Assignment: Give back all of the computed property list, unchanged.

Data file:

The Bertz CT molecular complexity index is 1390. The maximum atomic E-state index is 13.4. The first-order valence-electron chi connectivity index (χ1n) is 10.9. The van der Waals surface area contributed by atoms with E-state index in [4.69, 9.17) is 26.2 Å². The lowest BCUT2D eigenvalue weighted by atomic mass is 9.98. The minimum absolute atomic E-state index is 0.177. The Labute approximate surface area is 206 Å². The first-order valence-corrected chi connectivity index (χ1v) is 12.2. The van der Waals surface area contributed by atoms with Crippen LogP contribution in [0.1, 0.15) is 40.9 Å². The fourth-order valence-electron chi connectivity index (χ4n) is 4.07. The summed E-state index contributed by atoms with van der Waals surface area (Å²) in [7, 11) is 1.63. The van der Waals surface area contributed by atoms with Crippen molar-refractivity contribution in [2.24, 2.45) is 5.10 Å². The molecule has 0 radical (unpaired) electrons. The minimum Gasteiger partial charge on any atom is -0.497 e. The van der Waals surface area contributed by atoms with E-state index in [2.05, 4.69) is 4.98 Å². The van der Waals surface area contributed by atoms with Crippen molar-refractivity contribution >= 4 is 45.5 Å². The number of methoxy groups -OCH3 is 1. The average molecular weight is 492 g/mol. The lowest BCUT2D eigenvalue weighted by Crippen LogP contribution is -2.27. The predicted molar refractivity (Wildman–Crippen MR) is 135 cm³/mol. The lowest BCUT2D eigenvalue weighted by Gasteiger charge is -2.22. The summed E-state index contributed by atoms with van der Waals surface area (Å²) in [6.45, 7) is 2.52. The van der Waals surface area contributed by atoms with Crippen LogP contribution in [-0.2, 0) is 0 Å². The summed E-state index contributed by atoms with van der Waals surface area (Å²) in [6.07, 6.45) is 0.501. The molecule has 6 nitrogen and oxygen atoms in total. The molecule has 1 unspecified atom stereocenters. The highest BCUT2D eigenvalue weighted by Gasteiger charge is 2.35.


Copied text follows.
The Bertz CT molecular complexity index is 1390. The maximum atomic E-state index is 13.4. The first-order valence-electron chi connectivity index (χ1n) is 10.9. The van der Waals surface area contributed by atoms with E-state index in [4.69, 9.17) is 26.2 Å². The lowest BCUT2D eigenvalue weighted by atomic mass is 9.98. The minimum absolute atomic E-state index is 0.177. The Labute approximate surface area is 206 Å². The first-order valence-corrected chi connectivity index (χ1v) is 12.2. The van der Waals surface area contributed by atoms with Crippen LogP contribution in [0.1, 0.15) is 40.9 Å². The fourth-order valence-electron chi connectivity index (χ4n) is 4.07. The summed E-state index contributed by atoms with van der Waals surface area (Å²) in [7, 11) is 1.63. The van der Waals surface area contributed by atoms with Crippen molar-refractivity contribution in [2.24, 2.45) is 5.10 Å². The molecule has 0 radical (unpaired) electrons. The minimum Gasteiger partial charge on any atom is -0.497 e. The van der Waals surface area contributed by atoms with E-state index in [2.05, 4.69) is 4.98 Å². The van der Waals surface area contributed by atoms with Crippen molar-refractivity contribution >= 4 is 45.5 Å². The number of methoxy groups -OCH3 is 1. The average molecular weight is 492 g/mol. The lowest BCUT2D eigenvalue weighted by Crippen LogP contribution is -2.27. The predicted molar refractivity (Wildman–Crippen MR) is 135 cm³/mol. The lowest BCUT2D eigenvalue weighted by Gasteiger charge is -2.22. The summed E-state index contributed by atoms with van der Waals surface area (Å²) in [6.45, 7) is 2.52. The van der Waals surface area contributed by atoms with Crippen LogP contribution in [-0.2, 0) is 0 Å². The summed E-state index contributed by atoms with van der Waals surface area (Å²) in [6.07, 6.45) is 0.501. The molecule has 6 nitrogen and oxygen atoms in total. The molecule has 1 unspecified atom stereocenters. The highest BCUT2D eigenvalue weighted by Gasteiger charge is 2.35.